This morning's birding at Leam Valley was initially saved by one such flock. It had been a woeful start. There were isolated common species here and there around the reserve itself, but really nothing of note - not helped by the extremely low levels of water on the scrape. But as I left the reserve and headed just a hundred yards or so into the Offchurch Bury estate, I walked underneath an oak tree and was suddenly surrounded by scores of birds.
It was a fantastic flurry of colourful activity, blue tits, great tits and long-tailed tits all together, and I stood there for perhaps 15 minutes, enjoying the spectacle and trying to grab the perfect picture (as you can see, I failed). Such was my enjoyment that long-tailed tit looked a nailed on certainty for my coveted 'bird of the day' title - until, that is, a Marsh Tit turned up, a fairly rare sight round these parts. I had a new 'bird of the day'.
So there I was, my day salvaged and about to turn for home. When...
A stonechat! An actual female / juvenile stonechat sat high on a hedge not 20 yards away. Not rare in birding circles of course, but bloody rare on my patch - in fact it has been top of my patch wish list for five years or so! A quick and distant photograph for the record, and my morning was complete. A decent haul in the end included sparrowhawk, green and great-spotted woodpecker, 40 fieldfares (my first big flock of the year) - and when I got home, I found two coal tits on the feeders as well. 30+ species for the morning is a pretty good local haul.
Bird of the day: Stonechat (Saxicola torquata), an upright little bird, slightly smaller than a robin, which loves to show itself from handy vantage points. The male is striking in red, black and white - my female was a little more subdued, but still a lovely little bird.
12 October 2009
Today at Napton was more like it - half the temperature of a few days ago, but infinitely better visibility, and many times more birding enjoyment.Up on the hill I immediately heard, then saw, a raven - mobbed by a carrion crow until the raven finally grew bored and headed away to the east. Soon afterwards, four fieldfare flew by, my first of the year. Elsewhere I found more redwings, blackbirds, a pair of meadow pipits and a female blackcap.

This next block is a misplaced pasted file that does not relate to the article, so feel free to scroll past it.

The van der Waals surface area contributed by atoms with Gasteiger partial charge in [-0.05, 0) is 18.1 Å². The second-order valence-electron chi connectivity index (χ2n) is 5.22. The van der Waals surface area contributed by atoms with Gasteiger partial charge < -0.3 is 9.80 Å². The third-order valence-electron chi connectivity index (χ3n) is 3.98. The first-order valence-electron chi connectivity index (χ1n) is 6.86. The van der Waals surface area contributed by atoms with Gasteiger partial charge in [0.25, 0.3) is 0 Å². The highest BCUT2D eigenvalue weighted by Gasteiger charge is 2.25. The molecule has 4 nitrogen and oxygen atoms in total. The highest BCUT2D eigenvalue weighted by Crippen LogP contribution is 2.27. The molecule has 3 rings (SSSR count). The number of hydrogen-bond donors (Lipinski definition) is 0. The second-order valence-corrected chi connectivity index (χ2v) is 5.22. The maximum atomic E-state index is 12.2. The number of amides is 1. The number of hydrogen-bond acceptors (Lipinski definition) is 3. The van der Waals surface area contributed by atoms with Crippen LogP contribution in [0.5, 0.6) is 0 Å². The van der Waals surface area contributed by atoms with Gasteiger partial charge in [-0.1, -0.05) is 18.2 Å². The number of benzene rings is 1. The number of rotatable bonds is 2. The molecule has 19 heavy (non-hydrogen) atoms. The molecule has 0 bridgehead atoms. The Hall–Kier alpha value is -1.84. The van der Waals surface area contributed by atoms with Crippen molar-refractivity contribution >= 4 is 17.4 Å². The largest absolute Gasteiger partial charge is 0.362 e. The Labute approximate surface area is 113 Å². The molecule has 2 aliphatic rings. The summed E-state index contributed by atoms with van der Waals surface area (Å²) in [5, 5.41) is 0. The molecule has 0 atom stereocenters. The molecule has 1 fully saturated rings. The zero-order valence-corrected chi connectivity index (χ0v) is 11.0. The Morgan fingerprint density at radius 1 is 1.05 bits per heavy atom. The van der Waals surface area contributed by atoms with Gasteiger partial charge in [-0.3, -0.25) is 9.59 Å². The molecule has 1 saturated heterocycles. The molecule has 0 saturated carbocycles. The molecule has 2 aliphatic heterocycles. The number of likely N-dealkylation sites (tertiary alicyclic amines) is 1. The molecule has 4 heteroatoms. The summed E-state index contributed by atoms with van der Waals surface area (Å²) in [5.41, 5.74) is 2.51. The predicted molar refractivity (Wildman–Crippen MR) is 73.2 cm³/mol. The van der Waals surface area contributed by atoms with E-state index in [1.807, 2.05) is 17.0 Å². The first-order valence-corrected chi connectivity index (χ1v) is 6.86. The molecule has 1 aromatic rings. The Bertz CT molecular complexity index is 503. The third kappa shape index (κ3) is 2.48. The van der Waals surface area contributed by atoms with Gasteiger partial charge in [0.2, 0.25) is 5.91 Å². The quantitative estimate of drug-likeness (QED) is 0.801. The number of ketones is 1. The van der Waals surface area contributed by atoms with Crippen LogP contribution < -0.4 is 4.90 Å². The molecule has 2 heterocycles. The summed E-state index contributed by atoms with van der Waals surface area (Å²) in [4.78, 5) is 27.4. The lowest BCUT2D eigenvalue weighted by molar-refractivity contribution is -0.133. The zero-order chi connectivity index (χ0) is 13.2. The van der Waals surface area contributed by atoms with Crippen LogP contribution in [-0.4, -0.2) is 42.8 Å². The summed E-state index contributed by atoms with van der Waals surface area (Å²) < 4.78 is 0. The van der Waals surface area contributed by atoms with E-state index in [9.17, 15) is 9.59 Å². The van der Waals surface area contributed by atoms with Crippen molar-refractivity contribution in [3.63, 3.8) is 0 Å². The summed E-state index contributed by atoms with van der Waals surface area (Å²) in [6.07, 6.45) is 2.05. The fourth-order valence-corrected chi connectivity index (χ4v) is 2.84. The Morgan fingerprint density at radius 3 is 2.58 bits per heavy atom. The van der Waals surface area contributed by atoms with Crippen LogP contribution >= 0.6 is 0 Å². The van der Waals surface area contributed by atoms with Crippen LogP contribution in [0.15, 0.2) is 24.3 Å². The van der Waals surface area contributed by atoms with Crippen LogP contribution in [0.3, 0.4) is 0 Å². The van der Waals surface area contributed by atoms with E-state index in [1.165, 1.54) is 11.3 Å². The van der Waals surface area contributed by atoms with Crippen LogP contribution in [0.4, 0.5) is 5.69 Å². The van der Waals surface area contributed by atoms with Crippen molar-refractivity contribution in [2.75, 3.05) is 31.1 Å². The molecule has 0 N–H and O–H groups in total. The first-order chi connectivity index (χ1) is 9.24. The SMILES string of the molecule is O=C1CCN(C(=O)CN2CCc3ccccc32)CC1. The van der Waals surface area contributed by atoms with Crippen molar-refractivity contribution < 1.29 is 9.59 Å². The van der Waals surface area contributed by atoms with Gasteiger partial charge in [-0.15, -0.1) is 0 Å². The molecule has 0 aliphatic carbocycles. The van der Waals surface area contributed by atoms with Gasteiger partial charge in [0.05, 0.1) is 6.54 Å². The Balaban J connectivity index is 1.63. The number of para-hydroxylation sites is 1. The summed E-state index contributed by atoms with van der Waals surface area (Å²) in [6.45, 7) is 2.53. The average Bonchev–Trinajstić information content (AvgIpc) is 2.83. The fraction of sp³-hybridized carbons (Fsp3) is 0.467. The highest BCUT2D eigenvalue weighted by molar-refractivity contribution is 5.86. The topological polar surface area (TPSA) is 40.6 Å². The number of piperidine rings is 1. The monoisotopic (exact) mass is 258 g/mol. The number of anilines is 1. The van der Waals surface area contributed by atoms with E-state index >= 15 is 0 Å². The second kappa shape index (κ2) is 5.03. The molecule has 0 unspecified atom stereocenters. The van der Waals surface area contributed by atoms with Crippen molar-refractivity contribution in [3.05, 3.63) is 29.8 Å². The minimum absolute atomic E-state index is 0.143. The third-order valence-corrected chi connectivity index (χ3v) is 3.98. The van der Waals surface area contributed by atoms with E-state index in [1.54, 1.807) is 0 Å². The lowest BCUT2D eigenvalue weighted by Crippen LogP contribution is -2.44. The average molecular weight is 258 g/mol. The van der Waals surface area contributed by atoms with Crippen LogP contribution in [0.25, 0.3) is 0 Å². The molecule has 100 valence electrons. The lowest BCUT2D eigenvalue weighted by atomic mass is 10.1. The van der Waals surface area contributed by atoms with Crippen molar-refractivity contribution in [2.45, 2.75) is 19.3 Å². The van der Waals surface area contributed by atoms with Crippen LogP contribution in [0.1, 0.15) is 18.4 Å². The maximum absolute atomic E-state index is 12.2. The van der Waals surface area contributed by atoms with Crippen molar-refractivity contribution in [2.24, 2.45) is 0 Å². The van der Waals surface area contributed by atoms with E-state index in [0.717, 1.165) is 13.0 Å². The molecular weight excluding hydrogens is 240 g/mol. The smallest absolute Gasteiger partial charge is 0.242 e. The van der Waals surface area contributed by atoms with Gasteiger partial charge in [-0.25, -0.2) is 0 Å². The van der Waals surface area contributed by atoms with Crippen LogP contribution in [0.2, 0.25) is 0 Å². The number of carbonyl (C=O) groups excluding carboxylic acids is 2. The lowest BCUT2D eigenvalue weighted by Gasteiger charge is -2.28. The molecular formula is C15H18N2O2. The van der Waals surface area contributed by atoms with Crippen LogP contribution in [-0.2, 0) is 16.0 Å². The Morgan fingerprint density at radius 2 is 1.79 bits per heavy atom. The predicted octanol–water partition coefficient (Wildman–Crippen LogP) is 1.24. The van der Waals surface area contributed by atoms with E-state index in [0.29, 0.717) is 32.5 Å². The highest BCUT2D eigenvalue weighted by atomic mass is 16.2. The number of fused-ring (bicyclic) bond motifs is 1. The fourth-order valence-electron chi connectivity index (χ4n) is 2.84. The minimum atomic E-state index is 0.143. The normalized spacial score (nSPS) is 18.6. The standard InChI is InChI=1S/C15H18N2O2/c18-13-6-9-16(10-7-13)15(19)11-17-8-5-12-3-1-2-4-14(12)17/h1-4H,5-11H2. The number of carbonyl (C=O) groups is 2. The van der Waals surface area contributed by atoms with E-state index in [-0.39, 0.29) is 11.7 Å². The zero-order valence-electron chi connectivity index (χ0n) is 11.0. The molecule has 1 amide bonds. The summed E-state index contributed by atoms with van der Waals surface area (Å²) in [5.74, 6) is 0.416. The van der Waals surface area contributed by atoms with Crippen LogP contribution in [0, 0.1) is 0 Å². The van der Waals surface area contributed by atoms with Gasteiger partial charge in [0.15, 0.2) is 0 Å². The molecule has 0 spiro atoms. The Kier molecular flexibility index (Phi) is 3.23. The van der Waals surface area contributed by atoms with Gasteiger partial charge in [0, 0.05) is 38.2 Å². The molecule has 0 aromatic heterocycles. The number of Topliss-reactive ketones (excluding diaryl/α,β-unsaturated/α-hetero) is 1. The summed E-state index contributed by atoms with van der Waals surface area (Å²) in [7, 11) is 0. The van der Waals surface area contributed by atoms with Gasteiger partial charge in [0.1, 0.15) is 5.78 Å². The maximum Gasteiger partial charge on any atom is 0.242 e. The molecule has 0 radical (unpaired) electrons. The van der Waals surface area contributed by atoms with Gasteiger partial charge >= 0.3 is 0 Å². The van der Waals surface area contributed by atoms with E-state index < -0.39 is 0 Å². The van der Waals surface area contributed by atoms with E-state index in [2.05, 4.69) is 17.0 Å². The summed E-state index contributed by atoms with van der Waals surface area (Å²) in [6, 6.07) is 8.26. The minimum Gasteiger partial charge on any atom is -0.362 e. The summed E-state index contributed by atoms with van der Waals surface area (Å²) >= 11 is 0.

Down at the reservoir, a pair of Gadwall were all that was new on the water. But the fields around the edges were stuffed full of birds - male yellowhammers bright in the sun, meadow pipits all around, a small group of dunnocks moving through the hawthorn, and big numbers of skylarks either singing in the autumn skies or chasing each other low over set-aside fields. The mute swan in the main photo wasn't the bird of the day, but he was the photo of the day as he passed low overhead not once, but twice (just as well, the lens cap was on first time around - smooth!).
Bird of the day: Raven (Corvus corax), the largest of our crows, a truly massive black bird, notably larger than a buzzard. Once confined to Wales and the north, its range is starting to spread east, meaning it is by no means uncommon in Warwickshire these days.
10 October 2009
So I arrived at dawn, then scoured the area around the church, the track to the windmill, the embankment, the fishing pools, the quarry and the scrubby woodland. The hour was right, the season was right, what could go wrong?
Well, thick fog for a start. I could see little, and hear even less. Nothing, apart from a very occasional robin and one Mistle Thrush, moved or sounded from 7.30am until 9am. That was 90 minutes of not very much (the deer aside, which nicely broke up the monochrome monotony - anyone know what type it is?)
Still, things livened up a bit from 9am, and I settled in near some berry-laden bushes and watched as first the blackbirds streamed past (20+) and then a similar number of Redwings broke cover and headed across the hill. So, nothing rare, but there they were - the first real evidence of mass migration on my patch this year. And as I left (the sun finally bursting through, typical) I saw one last hurrah from the old guard - a swallow doing two laps near my car before heading off south. Good luck my young friend, see you next year I hope.
Bird of the day: Redwing (Turdus iliacus), a small thrush and one of our earliest mass migrants, visiting us from Scandanavia every winter. Beautifully marked, particularly around the face and eyes.
3 October 2009
Napton Reservoir was quiet all around. The butcher's who manage it have managed to hack back every single bit of vegetation around the small pool at the entrance (see photo, left), so that was understandably empty. On the two main pools there were about 70 Coot, a dozen Mallards, 5 Tufted Ducks, a pair of Great Crested Grebes with three juveniles (one adult with a particularly vigorous appetite, see photo), a couple of Moorhens and a few Black-headed Gulls. The only thing of interest was when four Wigeon briefly dropped in.